Scam of the week - The 'UPS' scam
We've been alerted to the scam whereby criminals attempt to hack into a customer's personal details through sending fraudulent emails.
The messages claim to be from UPS and inform the recipient a parcel is waiting to be picked up. A reference number is included, which needs to be downloaded, and if the parcel is not collected a charge of £6 will be applied each day.
But because this is not from UPS but instead from a con artist, by downloading the attachment containing the reference number, you are actually giving a hacker access to your computer files and personal details, which they can then use to empty your account.
If you think you've been scammed get in touch by leaving a comment below or emailing us on firstname.lastname@example.org and let us know exactly what has happened.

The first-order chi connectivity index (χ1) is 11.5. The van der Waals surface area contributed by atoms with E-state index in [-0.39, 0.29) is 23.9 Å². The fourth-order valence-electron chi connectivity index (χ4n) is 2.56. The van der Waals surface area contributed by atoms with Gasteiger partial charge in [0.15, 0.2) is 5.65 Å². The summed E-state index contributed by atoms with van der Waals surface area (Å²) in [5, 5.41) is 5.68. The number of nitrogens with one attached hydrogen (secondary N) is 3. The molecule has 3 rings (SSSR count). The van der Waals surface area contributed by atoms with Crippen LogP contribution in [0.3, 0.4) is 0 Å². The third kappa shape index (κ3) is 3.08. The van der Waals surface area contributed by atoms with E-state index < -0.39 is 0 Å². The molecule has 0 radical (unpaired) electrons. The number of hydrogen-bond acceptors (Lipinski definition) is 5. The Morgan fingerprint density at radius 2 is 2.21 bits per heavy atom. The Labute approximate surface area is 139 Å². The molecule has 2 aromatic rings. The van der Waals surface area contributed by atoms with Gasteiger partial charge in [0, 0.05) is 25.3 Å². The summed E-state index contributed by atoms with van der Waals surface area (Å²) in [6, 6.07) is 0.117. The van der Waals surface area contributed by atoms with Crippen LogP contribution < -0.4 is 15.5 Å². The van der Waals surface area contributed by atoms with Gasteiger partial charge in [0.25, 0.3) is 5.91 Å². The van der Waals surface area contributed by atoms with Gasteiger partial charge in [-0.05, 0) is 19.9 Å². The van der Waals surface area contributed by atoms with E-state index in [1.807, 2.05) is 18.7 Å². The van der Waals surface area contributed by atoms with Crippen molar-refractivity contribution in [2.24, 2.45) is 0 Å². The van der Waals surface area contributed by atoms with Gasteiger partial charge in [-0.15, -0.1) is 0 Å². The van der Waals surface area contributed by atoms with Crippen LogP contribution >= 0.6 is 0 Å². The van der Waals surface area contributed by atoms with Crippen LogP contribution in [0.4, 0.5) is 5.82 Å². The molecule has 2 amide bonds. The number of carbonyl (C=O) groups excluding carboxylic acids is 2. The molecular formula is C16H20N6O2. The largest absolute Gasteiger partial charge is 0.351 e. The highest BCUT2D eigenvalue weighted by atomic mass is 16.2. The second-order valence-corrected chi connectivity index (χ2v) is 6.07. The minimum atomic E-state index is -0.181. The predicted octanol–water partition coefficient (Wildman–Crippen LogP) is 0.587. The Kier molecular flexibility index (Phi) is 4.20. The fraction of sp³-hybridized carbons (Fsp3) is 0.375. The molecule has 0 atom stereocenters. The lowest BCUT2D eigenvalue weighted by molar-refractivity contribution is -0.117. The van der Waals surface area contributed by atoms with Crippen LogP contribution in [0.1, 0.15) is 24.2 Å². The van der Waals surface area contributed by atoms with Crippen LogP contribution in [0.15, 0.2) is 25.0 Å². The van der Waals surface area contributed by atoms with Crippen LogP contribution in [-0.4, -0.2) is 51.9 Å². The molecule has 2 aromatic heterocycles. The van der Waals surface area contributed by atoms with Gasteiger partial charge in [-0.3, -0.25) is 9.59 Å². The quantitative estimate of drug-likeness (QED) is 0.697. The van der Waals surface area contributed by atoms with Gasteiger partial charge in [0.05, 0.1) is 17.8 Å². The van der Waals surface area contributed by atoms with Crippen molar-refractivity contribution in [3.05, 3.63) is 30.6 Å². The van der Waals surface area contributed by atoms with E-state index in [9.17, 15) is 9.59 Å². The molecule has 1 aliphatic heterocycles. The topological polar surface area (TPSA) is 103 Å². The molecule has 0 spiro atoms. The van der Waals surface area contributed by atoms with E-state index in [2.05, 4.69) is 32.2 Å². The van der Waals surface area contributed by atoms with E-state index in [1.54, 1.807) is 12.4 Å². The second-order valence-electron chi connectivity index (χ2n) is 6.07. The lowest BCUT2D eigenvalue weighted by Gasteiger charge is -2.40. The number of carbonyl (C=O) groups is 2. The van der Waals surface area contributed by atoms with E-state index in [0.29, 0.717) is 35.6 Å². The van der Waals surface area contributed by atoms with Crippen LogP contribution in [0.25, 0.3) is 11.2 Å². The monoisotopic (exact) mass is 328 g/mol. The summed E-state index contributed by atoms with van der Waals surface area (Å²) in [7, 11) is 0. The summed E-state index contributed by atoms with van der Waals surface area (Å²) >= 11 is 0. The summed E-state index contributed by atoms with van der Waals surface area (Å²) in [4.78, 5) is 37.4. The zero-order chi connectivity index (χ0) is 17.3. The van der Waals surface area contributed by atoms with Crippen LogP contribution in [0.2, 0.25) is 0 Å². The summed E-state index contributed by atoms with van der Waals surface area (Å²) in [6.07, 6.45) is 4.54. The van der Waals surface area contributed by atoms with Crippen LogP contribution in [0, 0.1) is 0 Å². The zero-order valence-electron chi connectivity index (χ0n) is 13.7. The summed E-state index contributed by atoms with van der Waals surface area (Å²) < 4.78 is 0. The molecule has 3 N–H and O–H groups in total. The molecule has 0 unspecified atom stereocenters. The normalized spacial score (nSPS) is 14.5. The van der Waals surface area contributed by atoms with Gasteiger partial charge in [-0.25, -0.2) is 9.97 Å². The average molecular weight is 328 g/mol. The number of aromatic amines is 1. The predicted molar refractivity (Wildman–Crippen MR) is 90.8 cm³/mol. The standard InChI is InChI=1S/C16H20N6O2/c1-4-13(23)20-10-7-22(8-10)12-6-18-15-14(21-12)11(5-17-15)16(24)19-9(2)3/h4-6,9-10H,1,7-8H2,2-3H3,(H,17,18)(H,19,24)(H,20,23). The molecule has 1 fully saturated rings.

UPS says it will never ask for personal or financial details via email and you should never respond to any email messages that ask for these details or open any links within the message.
Instead, open a new browser window and go to the company's official site where you can check your account.
If you receive a suspect email you can forward it to email@example.com to be investigated. Once you've done this, mark it as spam in your inbox and delete it.
"Fraudsters use a range of techniques to harvest the identities of their victims. A popular tactic is to contact you pretending to be an organisation you may have an existing relationship with, such as your bank," says James Jones, spokesperson for Experian.
"Vigilance is the key to staying safe. If you receive an unsolicited call or email from an organisation you deal with, don't be duped. Go back to it independently using contact details you already have," he adds.